At the end of the 15 minute session, parents are expected to ask their daughter one or two questions which will encourage her to reflect on what has been read together as a family. Research has shown us that regular sustained reading helps a child to develop in all aspects of literacy and we are taking this further by promoting the idea of reading together as a family for a realistic amount of time each evening, which can only create a calm, enjoyable and beneficial activity for your child.
Once a family have finished reading the book, your daughter should hand in her books to the LSC and she will be issued with another set of 3 books. All books issued to families will be recorded. We expect books to be kept in order so that they will remain in good condition for the next family.
Through reading, your daughter will widen her vocabulary. To accelerate this process and expose children to language that they will come across in all subjects in KS3 and KS4, we are encouraging pupils to regularly use Bedrock Learning. Pupils will have completed an Alpha Test at the start to gauge their knowledge of vocabulary, and will then have been placed on a series of lessons (Block 7 / Block 8). Each Block has a number of topics and each topic has 10 lessons. Before a pupil starts a topic, she will do a pre-test. At the end of the 10 lessons, she will do a post-test. Pupils can view their results on their Bedrock Learning account and see their progress. This system motivates pupils to improve their percentage points.
How can I help my child learn spelling?
Parents / guardians can ensure that their daughter can confidently spell the first 300 High frequency words at the start of secondary school.
There are various techniques to learning spelling and one of effective way is the look, cover, write and check method.
Help with Writing
When reading a child’s writing, it is immediately apparent how much a child has read. Your child’s writing will be as good as her reading. At school, a child will learn about different writing styles; what the purpose of the writing is and be aware of their audience.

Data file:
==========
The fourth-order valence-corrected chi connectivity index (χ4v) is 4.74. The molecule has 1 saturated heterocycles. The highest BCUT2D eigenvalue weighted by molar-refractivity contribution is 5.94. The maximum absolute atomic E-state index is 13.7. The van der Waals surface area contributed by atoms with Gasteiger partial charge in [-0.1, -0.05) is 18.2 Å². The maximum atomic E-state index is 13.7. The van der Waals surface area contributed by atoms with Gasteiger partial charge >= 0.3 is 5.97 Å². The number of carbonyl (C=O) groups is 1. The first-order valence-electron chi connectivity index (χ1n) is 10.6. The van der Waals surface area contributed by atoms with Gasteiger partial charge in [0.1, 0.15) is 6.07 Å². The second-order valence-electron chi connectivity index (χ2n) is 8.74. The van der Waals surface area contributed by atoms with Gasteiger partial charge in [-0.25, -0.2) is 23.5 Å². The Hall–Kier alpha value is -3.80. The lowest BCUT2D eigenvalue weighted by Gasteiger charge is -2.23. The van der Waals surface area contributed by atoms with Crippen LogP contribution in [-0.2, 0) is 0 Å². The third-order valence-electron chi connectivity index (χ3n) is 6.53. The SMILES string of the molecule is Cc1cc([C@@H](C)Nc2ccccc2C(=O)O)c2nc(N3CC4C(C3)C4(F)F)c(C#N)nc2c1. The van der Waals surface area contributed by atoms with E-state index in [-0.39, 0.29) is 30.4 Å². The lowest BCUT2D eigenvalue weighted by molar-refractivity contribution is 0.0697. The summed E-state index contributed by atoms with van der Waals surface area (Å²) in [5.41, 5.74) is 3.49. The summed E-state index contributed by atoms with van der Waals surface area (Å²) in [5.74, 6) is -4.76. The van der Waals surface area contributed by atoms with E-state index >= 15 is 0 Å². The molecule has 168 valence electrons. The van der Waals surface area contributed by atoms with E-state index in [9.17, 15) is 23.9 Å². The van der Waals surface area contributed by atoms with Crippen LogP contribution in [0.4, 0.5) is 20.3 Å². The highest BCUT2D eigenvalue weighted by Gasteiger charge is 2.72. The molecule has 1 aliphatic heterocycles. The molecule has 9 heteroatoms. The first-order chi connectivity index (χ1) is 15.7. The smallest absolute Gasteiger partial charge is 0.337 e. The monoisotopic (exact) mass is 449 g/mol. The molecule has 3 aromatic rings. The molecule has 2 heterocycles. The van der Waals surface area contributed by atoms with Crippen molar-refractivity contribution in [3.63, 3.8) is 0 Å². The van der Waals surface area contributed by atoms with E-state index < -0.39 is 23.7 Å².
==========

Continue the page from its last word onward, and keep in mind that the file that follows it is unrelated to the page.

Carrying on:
PEAKING AND LISTENING
How can I support my daughter with her speaking and listening skills?
Speaking in standard English – some common errors or ways students should avoid starting off their sentences in order to maintain a formal tone.
- Could of
- ‘Yeh but’
- I want to ‘arks someone’ (Ask (aahsk) someone)
- Could of (could have or Could’ve is correct)
- Would of (would have or would’ve is correct)
- Ain’t it? (is it not?)
HELPFUL HINTS AND TIPS
Every teacher in St Ursula’s is a teacher of literacy. Your daughter’s teachers will report on the literacy of your daughter in their subject area. Developing, Secure and Exceptional are the three grades. Here are the descriptors to help you support your daughter in moving towards/maintaining exceptional standards of literacy across all her subjects:
- Complex words are spelled with accuracy. Uses a full range of consistently accurate punctuation.
- Ambitious syntax and sophisticated range of vocabulary.
- Wide range and varied use of connectives and detailed development of ideas.
- Confident, mature and fluent use of Standard English.
- Excellent evidence of green pen and DIT.
- Occasional errors in spelling complex words. Uses a range of punctuation.
- Uses a range of different sentence types. Attempts ambitious vocabulary.
- Uses key connectives and extends ideas.
- Mostly secure use of Standard English in formal situations.
- Good evidence of green pen and DIT.
- Frequent errors in spelling common and technical words. Limited range of punctuation.
- Mostly uses simple and compound sentences.
- Needs prompting for connectives and a writing frame for longer writing pieces.
- Insecure use of Standard English in writing and speech.
- Little evidence of green pen and DIT.